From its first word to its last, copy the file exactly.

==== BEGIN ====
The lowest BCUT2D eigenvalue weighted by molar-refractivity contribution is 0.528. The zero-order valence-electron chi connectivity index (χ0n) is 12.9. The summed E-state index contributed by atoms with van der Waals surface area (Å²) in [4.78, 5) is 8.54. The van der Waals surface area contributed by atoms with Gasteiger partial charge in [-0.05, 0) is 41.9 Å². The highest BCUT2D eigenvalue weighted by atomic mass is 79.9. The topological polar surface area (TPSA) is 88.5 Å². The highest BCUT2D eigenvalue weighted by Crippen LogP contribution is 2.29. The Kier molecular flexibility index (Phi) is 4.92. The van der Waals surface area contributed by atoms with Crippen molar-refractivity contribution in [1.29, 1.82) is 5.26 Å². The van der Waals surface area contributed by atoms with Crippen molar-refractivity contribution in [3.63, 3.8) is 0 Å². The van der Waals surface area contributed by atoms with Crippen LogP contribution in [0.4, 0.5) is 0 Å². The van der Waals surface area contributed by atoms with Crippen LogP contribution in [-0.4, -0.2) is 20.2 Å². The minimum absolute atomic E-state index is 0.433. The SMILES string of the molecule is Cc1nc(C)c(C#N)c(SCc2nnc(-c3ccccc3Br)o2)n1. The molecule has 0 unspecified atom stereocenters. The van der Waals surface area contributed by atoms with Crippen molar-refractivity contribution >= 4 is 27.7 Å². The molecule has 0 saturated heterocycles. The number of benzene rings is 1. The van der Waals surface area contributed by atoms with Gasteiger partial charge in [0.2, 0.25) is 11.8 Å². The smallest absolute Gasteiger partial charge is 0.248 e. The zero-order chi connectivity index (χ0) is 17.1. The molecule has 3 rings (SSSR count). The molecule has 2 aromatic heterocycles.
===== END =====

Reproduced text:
The lowest BCUT2D eigenvalue weighted by molar-refractivity contribution is 0.528. The zero-order valence-electron chi connectivity index (χ0n) is 12.9. The summed E-state index contributed by atoms with van der Waals surface area (Å²) in [4.78, 5) is 8.54. The van der Waals surface area contributed by atoms with Gasteiger partial charge in [-0.05, 0) is 41.9 Å². The highest BCUT2D eigenvalue weighted by atomic mass is 79.9. The topological polar surface area (TPSA) is 88.5 Å². The highest BCUT2D eigenvalue weighted by Crippen LogP contribution is 2.29. The Kier molecular flexibility index (Phi) is 4.92. The van der Waals surface area contributed by atoms with Crippen molar-refractivity contribution in [1.29, 1.82) is 5.26 Å². The van der Waals surface area contributed by atoms with Crippen molar-refractivity contribution in [3.63, 3.8) is 0 Å². The van der Waals surface area contributed by atoms with Crippen LogP contribution in [0.4, 0.5) is 0 Å². The van der Waals surface area contributed by atoms with Crippen LogP contribution in [-0.4, -0.2) is 20.2 Å². The minimum absolute atomic E-state index is 0.433. The SMILES string of the molecule is Cc1nc(C)c(C#N)c(SCc2nnc(-c3ccccc3Br)o2)n1. The molecule has 0 unspecified atom stereocenters. The van der Waals surface area contributed by atoms with Crippen molar-refractivity contribution >= 4 is 27.7 Å². The molecule has 0 saturated heterocycles. The number of benzene rings is 1. The van der Waals surface area contributed by atoms with Gasteiger partial charge in [0.2, 0.25) is 11.8 Å². The smallest absolute Gasteiger partial charge is 0.248 e. The zero-order chi connectivity index (χ0) is 17.1. The molecule has 3 rings (SSSR count). The molecule has 2 aromatic heterocycles.